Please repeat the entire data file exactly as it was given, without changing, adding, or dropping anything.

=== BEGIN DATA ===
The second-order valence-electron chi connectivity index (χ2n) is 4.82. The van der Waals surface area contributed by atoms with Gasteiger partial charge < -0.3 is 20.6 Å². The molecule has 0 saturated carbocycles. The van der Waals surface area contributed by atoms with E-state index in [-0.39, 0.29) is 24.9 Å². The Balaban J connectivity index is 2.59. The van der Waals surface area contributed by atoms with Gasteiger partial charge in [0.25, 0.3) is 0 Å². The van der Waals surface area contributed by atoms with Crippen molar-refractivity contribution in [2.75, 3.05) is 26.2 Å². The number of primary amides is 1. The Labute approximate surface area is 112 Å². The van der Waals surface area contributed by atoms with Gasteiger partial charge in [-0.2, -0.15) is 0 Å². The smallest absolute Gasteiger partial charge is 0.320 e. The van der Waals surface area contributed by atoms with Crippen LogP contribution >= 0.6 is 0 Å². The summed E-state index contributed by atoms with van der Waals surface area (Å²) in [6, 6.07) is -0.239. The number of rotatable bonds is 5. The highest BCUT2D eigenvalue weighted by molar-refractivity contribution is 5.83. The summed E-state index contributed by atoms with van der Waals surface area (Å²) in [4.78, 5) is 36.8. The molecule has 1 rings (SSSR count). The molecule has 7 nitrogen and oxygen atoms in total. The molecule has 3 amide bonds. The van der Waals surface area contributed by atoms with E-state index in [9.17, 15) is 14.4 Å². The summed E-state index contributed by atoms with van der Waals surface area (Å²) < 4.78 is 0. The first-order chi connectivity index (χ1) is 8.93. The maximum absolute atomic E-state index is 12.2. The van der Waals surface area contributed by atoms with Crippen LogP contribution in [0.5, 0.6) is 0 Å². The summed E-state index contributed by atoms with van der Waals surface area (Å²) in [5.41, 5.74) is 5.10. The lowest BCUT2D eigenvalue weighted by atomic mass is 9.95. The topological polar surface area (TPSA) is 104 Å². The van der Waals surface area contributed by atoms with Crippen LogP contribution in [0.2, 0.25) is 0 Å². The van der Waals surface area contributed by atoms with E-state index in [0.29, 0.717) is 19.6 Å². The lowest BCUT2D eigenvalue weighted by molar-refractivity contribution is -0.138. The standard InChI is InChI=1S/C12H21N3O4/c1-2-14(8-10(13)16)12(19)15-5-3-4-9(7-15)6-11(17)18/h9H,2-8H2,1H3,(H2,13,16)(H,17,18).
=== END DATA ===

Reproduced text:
The second-order valence-electron chi connectivity index (χ2n) is 4.82. The van der Waals surface area contributed by atoms with Gasteiger partial charge < -0.3 is 20.6 Å². The molecule has 0 saturated carbocycles. The van der Waals surface area contributed by atoms with E-state index in [-0.39, 0.29) is 24.9 Å². The Balaban J connectivity index is 2.59. The van der Waals surface area contributed by atoms with Gasteiger partial charge in [0.25, 0.3) is 0 Å². The van der Waals surface area contributed by atoms with Crippen molar-refractivity contribution in [2.75, 3.05) is 26.2 Å². The number of primary amides is 1. The Labute approximate surface area is 112 Å². The van der Waals surface area contributed by atoms with Gasteiger partial charge in [-0.2, -0.15) is 0 Å². The smallest absolute Gasteiger partial charge is 0.320 e. The van der Waals surface area contributed by atoms with Crippen LogP contribution >= 0.6 is 0 Å². The summed E-state index contributed by atoms with van der Waals surface area (Å²) in [6, 6.07) is -0.239. The number of rotatable bonds is 5. The highest BCUT2D eigenvalue weighted by molar-refractivity contribution is 5.83. The summed E-state index contributed by atoms with van der Waals surface area (Å²) in [4.78, 5) is 36.8. The molecule has 1 rings (SSSR count). The molecule has 7 nitrogen and oxygen atoms in total. The molecule has 3 amide bonds. The van der Waals surface area contributed by atoms with E-state index in [9.17, 15) is 14.4 Å². The summed E-state index contributed by atoms with van der Waals surface area (Å²) < 4.78 is 0. The first-order chi connectivity index (χ1) is 8.93. The maximum absolute atomic E-state index is 12.2. The van der Waals surface area contributed by atoms with Crippen LogP contribution in [0.5, 0.6) is 0 Å². The summed E-state index contributed by atoms with van der Waals surface area (Å²) in [5.41, 5.74) is 5.10. The lowest BCUT2D eigenvalue weighted by atomic mass is 9.95. The topological polar surface area (TPSA) is 104 Å². The van der Waals surface area contributed by atoms with Crippen LogP contribution in [0.2, 0.25) is 0 Å². The van der Waals surface area contributed by atoms with E-state index in [0.29, 0.717) is 19.6 Å². The lowest BCUT2D eigenvalue weighted by molar-refractivity contribution is -0.138. The standard InChI is InChI=1S/C12H21N3O4/c1-2-14(8-10(13)16)12(19)15-5-3-4-9(7-15)6-11(17)18/h9H,2-8H2,1H3,(H2,13,16)(H,17,18).